MW baseball: West steals wild first game 20-19, drops second 17-5 to Riverland

WORTHINGTON -- As a college baseball doubleheader, it had everything. Hits, walks, errors, arguments, runs -- a lot of runs!Quality, however, was not in abundance.The first game of Tuesday's doubleheader at Worthington's college field between the...

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Minnesota West's Jahn Muriel (6) leaps to catch a wild throw at third base, but can't bring it down in the Blue Jays victory over Riverland in Game 1 of a doubleheader on Tuesday in Worthington. (Tim Middagh / Daily Globe)

WORTHINGTON -- As a college baseball doubleheader, it had everything. Hits, walks, errors, arguments, runs -- a lot of runs!
Quality, however, was not in abundance.
The first game of Tuesday’s doubleheader at Worthington’s college field between the Riverland Blue Devils and the Minnesota West Bluejays featured 39 runs and plenty of everything else -- much of it not good.
And it ended in a somewhat surprising Minnesota West victory, 20-19.
The second game was won by Riverland 17-5 in five innings, as West committed seven errors.
“No focus,” said Bluejays head coach TD Hostikka.
Minnesota West trailed Riverland 18-13 heading into the bottom of the sixth inning of the first game, whereupon the Bluejays used a triple by Jahn Muriel and a three-run home run by Rey Torres (his second of the game) to put seven on the board. After Riverland could produce only one run in the top of the seventh, West escaped with a one-run win.
The game featured a lot of substitute players, especially pitchers. Last weekend the Bluejays clinched first place in the MCAC Southern Division and earned themselves an automatic bid into the regional tournament in St. Cloud. Riverland, the No. 2 team in the division, had more to play for. It still hadn’t qualified for regional play.
Not that West could afford to play loose, either. The Jays wanted to win for regional seeding purposes.
In the early stages of the game, however, West struggled. Riverland scored two runs in the top of the first inning on a double error, then scored two more en route to a five-spot on the first of two Jason McClenahan home runs.
Neither pitching staff, actually, could hold the other team. Riverland had nine hits in the first three innings and 11 runs. West scored 10 in the first three innings highlighted by a second-inning homer by Brian Alvarez Mejia and another four-bagger by Philip Olivero in the third.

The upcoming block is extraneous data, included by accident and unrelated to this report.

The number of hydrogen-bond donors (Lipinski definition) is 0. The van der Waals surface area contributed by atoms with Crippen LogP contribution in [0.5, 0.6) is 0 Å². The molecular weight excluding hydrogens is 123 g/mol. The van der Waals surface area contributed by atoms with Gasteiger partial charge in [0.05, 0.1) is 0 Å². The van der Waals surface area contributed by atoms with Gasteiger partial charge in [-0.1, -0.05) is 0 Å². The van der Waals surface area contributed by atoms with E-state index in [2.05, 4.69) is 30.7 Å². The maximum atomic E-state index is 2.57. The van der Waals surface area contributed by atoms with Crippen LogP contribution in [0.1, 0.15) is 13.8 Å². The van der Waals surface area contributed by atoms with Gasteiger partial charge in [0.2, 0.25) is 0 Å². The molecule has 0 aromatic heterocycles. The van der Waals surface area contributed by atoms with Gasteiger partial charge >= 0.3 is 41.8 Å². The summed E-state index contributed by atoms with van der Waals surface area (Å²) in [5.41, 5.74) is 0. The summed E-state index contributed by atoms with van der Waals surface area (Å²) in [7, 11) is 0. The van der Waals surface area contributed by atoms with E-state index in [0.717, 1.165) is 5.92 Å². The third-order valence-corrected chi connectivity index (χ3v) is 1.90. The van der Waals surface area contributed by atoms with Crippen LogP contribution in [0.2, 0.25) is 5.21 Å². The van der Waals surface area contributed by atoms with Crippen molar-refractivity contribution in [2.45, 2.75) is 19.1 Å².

Both teams made several miscues in the field. Riverland’s mistakes were a constant source of irritation for its head coach, Scott Koenigs, who berated his players loudly and repeatedly. Adding injury to insult, one of his pitchers was thrown out of the game in the middle of the third inning for ignoring the base umpire’s request to avoid unnecessary delays between pitches.
Late in the game, the absurdity of the contest caused Hostikka to smile as he headed to take up his position at the third base coach’s box.
“It’s a softball game,” he said to spectators beyond the fence. “A slow-pitch softball game.”
That it ended well for West was a testament to fortitude and two late-inning pitching decisions. Hostikka called on Worthington High School grad Nathan Braaksma in the fifth, and he pitched two innings of shutout ball to get the win. Closer Eric Pachero entered in the seventh to get the save.
“I wasn’t looking to lose today,” Hostikka said. “But once I had a chance to win, I took it.”
In the second game, Luis Hernandez took the loss for West, but it wasn’t all his fault. Only two of the nine runs he allowed were earned. Meanwhile, Nathaniel Owens went 2-for-2 at the plate for the Bluejays, and teammate Andres Lopez had one hit and three RBIs.
Next up for the Bluejays is the regional tournament in a little more than a week. By then, their top pitchers should be rested and ready to go.

Riverland 524 340 1 -- 19 15 4
Minnesota West 316 037 x -- 20 16 5
Riverland 4(10)3 00 -- 17 7 3
Minnesota West 023 00 -- 5 7 7


Related Topics: BASEBALL
Doug Wolter joined the Worthington Globe in December of 1983 as a sports reporter. He later became sports editor, and then news editor and managing editor. In 2006 he moved to Mankato with his wife, Sandy, and served as an editor at the Mankato Free Press. In 2013 he and Sandy returned to Worthington to take up the job of sports editor at The Globe, and they have been in Worthington since.

Doug can be reached at
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